Note that this will only skip the BOM for UTF-8, but that is the only case I have ever encountered, because UTF-8 is an encoding that is mostly compatible with ANSI encoding. Other encodings will break TMemIniFile completely. But even with UTF-8 you will still encounter problems with characters that are encoded with more than one byte. So this is more of a simple workaround than a bugfix. For a bugfix, you will have to properly decode the whole file. (Or use a Unicode aware version of Delphi where this problem doesn’t exist.)

Of course TMemIniFile is declared in the RTL unit IniFiles so modifying it is not something to do on a whim. It turned out that at least in my case there was no problem as apparently there are no other RTL units that needed to be recompiled to include the changed IniFiles unit. So the easiest way was to copy IniFiles.pas to my program’s source directory, add it to the project (I prefer doing that so it’s easier to spot such a modified unit.) and recompile.

 Posted by on 2020-03-07 at 10:45

Delphi’s TStream.Read returns the number of bytes read

 Delphi  Comments Off on Delphi’s TStream.Read returns the number of bytes read
Mar 022020
 

Note to self: TStream.Read in the Delphi RTL returns the number of bytes read. It does not check whether the intended number of bytes could actually be read. So if you do not check it yourself, call TStream.ReadBuffer instead.

So, it’s either:

var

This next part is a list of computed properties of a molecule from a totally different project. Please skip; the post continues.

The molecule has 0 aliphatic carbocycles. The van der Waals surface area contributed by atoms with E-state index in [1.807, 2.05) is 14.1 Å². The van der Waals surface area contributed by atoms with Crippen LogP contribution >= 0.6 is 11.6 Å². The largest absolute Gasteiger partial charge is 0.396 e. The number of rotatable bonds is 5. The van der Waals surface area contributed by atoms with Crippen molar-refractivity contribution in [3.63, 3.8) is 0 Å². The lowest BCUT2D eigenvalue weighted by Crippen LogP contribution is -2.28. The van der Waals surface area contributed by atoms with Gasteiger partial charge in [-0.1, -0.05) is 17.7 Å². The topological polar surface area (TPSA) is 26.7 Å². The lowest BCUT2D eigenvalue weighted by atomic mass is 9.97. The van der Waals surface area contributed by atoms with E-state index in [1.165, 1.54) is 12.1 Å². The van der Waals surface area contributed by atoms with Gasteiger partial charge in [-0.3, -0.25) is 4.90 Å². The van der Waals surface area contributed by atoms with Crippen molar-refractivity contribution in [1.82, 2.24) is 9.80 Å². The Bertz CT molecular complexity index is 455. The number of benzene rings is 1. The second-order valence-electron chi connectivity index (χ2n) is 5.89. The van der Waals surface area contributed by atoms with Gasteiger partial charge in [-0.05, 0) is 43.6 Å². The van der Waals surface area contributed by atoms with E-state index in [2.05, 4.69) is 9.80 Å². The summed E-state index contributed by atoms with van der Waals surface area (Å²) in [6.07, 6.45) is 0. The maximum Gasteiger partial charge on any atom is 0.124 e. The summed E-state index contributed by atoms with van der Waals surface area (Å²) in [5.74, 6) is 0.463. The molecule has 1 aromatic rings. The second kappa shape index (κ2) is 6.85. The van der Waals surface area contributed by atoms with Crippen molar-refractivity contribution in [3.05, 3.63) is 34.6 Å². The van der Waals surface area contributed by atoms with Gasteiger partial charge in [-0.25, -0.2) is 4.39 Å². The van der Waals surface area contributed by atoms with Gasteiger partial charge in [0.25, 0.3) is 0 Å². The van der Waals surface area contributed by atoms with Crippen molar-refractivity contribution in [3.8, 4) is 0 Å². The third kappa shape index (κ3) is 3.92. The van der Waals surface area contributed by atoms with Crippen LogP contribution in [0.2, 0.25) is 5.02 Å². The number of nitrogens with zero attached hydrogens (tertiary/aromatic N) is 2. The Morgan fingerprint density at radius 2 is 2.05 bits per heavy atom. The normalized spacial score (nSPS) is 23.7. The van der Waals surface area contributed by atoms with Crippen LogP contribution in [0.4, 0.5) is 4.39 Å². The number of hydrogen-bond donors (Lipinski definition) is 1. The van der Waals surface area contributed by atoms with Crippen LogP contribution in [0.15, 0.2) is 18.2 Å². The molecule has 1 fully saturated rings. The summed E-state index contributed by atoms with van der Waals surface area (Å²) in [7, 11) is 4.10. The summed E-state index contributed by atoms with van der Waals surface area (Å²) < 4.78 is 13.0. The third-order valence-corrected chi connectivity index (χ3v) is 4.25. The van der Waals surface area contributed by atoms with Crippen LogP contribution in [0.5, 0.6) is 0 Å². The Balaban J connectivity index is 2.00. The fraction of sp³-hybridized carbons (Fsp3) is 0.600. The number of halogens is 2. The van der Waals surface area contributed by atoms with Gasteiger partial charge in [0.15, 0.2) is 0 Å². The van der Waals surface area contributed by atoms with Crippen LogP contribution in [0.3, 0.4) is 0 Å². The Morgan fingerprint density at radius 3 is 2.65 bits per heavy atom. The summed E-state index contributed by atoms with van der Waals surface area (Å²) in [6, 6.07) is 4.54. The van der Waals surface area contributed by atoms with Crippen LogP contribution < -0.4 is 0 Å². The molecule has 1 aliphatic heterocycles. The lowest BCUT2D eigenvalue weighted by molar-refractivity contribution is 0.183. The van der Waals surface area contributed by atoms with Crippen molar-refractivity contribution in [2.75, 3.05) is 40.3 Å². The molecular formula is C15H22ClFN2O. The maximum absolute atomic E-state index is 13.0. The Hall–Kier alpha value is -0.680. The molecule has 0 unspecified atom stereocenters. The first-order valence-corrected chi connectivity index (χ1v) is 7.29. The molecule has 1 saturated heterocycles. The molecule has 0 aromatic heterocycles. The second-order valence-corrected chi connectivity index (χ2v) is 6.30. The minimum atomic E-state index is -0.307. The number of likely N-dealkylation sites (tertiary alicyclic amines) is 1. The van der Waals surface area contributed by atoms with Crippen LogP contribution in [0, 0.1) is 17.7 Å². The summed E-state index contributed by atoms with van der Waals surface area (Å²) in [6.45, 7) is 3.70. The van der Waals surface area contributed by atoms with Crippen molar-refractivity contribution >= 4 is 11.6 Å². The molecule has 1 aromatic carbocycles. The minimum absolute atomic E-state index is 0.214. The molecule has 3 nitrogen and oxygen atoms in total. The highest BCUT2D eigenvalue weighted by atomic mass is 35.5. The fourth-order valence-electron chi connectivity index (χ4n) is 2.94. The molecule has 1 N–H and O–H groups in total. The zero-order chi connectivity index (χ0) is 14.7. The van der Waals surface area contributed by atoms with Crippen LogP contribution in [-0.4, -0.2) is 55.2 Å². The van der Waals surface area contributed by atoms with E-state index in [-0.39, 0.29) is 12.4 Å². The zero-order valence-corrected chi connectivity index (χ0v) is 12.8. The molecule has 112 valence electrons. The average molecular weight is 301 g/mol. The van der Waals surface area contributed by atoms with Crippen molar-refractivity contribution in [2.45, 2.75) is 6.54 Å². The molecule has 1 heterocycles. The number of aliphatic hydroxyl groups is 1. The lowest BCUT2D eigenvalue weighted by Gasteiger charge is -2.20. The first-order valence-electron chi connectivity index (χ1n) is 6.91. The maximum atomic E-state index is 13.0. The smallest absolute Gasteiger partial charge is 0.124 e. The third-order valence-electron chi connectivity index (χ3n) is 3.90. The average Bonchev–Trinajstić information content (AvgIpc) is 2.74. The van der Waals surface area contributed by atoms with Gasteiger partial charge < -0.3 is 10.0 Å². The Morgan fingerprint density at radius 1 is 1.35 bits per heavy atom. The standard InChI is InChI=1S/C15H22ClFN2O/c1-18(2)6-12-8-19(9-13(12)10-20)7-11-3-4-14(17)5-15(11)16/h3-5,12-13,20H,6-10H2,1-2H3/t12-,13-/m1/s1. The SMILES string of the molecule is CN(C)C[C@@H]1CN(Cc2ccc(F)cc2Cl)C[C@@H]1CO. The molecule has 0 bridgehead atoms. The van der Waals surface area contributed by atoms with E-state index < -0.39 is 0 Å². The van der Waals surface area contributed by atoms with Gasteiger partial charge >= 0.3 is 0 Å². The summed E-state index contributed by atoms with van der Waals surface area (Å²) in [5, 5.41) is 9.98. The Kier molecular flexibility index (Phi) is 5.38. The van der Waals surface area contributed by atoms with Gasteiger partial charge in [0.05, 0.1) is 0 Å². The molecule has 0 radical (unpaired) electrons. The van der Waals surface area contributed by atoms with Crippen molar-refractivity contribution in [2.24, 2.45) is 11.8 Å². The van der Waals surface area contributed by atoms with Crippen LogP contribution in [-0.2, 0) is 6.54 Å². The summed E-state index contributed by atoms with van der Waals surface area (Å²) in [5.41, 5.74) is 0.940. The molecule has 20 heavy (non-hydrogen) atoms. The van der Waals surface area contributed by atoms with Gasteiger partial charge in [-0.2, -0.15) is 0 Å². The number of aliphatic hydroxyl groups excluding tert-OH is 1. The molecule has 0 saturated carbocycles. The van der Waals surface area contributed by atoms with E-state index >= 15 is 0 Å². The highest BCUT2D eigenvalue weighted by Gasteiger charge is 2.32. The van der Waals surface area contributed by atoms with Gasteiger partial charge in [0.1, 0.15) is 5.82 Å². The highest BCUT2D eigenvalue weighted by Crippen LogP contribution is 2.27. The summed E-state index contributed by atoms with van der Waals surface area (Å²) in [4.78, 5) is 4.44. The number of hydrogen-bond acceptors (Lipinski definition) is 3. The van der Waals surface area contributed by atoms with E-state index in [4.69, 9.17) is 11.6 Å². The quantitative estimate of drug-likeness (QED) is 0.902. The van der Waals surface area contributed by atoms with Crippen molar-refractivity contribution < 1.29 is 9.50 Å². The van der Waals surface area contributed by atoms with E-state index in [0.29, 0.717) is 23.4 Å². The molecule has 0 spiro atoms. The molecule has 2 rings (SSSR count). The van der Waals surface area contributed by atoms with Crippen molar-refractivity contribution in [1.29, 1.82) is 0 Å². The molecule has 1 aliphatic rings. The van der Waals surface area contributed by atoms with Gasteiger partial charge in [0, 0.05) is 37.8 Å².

st: TFileStream;
  Buffer: array[0..7] of Byte;
  BytesRead: Integer;
begin
  st := TFileStream.Create(fn, fmOpenRead);
  try
    BytesRead := st.Read(Buffer, SizeOf(Buffer));
    if BytesRead <> SizeOf(Buffer) then
      raise Exception.CreateFmt('BytesRead (%d) <> SizeOf(Buffer) (%d)',
        [BytesRead, SizeOf(Buffer)]);
    // do something with the content of buffer
  finally
    FreeAndNil(st);
  end;
end;

or

var
  st: TFileStream;
  Buffer: array[0..7] of Byte;
begin
  st := TFileStream.Create(fn, fmOpenRead);
  try
    st.ReadBuffer(Buffer, SizeOf(Buffer));
    // do something with the content of buffer
  finally
    FreeAndNil(st);
  end;
end;

The same logic applies to TStream.Write and TStream.WriteBuffer.

I have just grep-ed my sources and found way to many places where I used Read instead of ReadBuffer and Write instead of WriteBuffer.

Unfortunately that’s an easy mistake to make, so I guessed that I am not the only one who made it. And lo and behold, I found lots of places in the Delphi 2007 RTL and VCL (so they might have been fixed in the mean time, I didn’t check though) and several 3rd party libraries (including the current JCL and JVCL) where this mistake was made. So it’s probably a good idea if you do that check on your own code.

The regular expressions I used for this were:

^\s*\w*\.read\(